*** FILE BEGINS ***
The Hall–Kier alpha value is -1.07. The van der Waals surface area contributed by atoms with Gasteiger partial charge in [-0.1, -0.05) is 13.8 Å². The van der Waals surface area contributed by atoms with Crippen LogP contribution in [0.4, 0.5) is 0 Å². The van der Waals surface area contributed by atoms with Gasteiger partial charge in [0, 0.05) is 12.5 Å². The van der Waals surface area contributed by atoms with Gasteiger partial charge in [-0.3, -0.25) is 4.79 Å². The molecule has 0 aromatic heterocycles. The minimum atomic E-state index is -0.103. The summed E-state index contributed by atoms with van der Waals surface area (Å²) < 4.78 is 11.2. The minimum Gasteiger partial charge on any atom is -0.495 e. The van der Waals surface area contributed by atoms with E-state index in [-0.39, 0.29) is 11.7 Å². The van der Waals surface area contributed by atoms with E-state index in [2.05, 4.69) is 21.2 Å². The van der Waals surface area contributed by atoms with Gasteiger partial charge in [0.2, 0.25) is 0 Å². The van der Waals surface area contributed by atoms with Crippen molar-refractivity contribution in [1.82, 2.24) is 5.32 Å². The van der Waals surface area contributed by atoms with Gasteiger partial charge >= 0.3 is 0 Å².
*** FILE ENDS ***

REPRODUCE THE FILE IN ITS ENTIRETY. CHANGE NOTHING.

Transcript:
The Hall–Kier alpha value is -1.07. The van der Waals surface area contributed by atoms with Gasteiger partial charge in [-0.1, -0.05) is 13.8 Å². The van der Waals surface area contributed by atoms with Crippen LogP contribution in [0.4, 0.5) is 0 Å². The van der Waals surface area contributed by atoms with Gasteiger partial charge in [0, 0.05) is 12.5 Å². The van der Waals surface area contributed by atoms with Gasteiger partial charge in [-0.3, -0.25) is 4.79 Å². The molecule has 0 aromatic heterocycles. The minimum atomic E-state index is -0.103. The summed E-state index contributed by atoms with van der Waals surface area (Å²) < 4.78 is 11.2. The minimum Gasteiger partial charge on any atom is -0.495 e. The van der Waals surface area contributed by atoms with E-state index in [-0.39, 0.29) is 11.7 Å². The van der Waals surface area contributed by atoms with E-state index in [2.05, 4.69) is 21.2 Å². The van der Waals surface area contributed by atoms with Gasteiger partial charge in [0.2, 0.25) is 0 Å². The van der Waals surface area contributed by atoms with Crippen molar-refractivity contribution in [1.82, 2.24) is 5.32 Å². The van der Waals surface area contributed by atoms with Gasteiger partial charge >= 0.3 is 0 Å².